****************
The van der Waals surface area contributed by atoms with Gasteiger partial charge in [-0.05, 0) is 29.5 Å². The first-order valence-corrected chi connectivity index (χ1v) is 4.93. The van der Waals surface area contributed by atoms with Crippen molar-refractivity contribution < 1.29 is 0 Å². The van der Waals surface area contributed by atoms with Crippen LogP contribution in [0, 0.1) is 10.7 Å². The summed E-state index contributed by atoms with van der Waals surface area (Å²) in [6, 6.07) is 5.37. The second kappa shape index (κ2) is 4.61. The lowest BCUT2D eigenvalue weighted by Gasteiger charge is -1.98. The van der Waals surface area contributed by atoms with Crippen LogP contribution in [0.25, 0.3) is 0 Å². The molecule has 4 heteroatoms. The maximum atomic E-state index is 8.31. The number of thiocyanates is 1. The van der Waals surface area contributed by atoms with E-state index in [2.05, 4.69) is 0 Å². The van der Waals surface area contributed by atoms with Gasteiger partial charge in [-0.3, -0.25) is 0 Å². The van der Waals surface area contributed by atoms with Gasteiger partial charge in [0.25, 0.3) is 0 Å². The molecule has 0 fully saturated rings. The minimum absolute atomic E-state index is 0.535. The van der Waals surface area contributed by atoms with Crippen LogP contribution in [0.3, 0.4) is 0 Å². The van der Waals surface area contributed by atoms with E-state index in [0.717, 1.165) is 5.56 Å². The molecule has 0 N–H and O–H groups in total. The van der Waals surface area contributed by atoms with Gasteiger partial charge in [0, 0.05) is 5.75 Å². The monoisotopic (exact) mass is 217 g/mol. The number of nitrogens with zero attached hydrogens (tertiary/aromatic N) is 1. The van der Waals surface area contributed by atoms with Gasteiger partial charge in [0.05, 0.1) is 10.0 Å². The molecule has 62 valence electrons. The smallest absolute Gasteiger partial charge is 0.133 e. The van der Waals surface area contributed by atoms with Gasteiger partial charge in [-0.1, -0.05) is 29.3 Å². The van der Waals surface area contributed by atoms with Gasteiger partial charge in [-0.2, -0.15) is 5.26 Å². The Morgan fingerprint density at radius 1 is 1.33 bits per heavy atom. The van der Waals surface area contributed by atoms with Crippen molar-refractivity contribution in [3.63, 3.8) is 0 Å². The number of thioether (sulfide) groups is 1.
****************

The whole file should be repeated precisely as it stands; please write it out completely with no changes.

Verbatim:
The van der Waals surface area contributed by atoms with Gasteiger partial charge in [-0.05, 0) is 29.5 Å². The first-order valence-corrected chi connectivity index (χ1v) is 4.93. The van der Waals surface area contributed by atoms with Crippen molar-refractivity contribution < 1.29 is 0 Å². The van der Waals surface area contributed by atoms with Crippen LogP contribution in [0, 0.1) is 10.7 Å². The summed E-state index contributed by atoms with van der Waals surface area (Å²) in [6, 6.07) is 5.37. The second kappa shape index (κ2) is 4.61. The lowest BCUT2D eigenvalue weighted by Gasteiger charge is -1.98. The van der Waals surface area contributed by atoms with Crippen LogP contribution in [0.25, 0.3) is 0 Å². The molecule has 4 heteroatoms. The maximum atomic E-state index is 8.31. The number of thiocyanates is 1. The van der Waals surface area contributed by atoms with E-state index in [2.05, 4.69) is 0 Å². The van der Waals surface area contributed by atoms with Gasteiger partial charge in [-0.3, -0.25) is 0 Å². The van der Waals surface area contributed by atoms with Gasteiger partial charge in [0.25, 0.3) is 0 Å². The molecule has 0 fully saturated rings. The minimum absolute atomic E-state index is 0.535. The van der Waals surface area contributed by atoms with Crippen LogP contribution in [0.3, 0.4) is 0 Å². The van der Waals surface area contributed by atoms with E-state index in [0.717, 1.165) is 5.56 Å². The molecule has 0 N–H and O–H groups in total. The van der Waals surface area contributed by atoms with Gasteiger partial charge in [0, 0.05) is 5.75 Å². The monoisotopic (exact) mass is 217 g/mol. The number of nitrogens with zero attached hydrogens (tertiary/aromatic N) is 1. The van der Waals surface area contributed by atoms with Gasteiger partial charge in [0.05, 0.1) is 10.0 Å². The molecule has 62 valence electrons. The smallest absolute Gasteiger partial charge is 0.133 e. The van der Waals surface area contributed by atoms with Gasteiger partial charge in [-0.1, -0.05) is 29.3 Å². The van der Waals surface area contributed by atoms with Gasteiger partial charge in [-0.2, -0.15) is 5.26 Å². The Morgan fingerprint density at radius 1 is 1.33 bits per heavy atom. The van der Waals surface area contributed by atoms with Crippen molar-refractivity contribution in [3.63, 3.8) is 0 Å². The number of thioether (sulfide) groups is 1.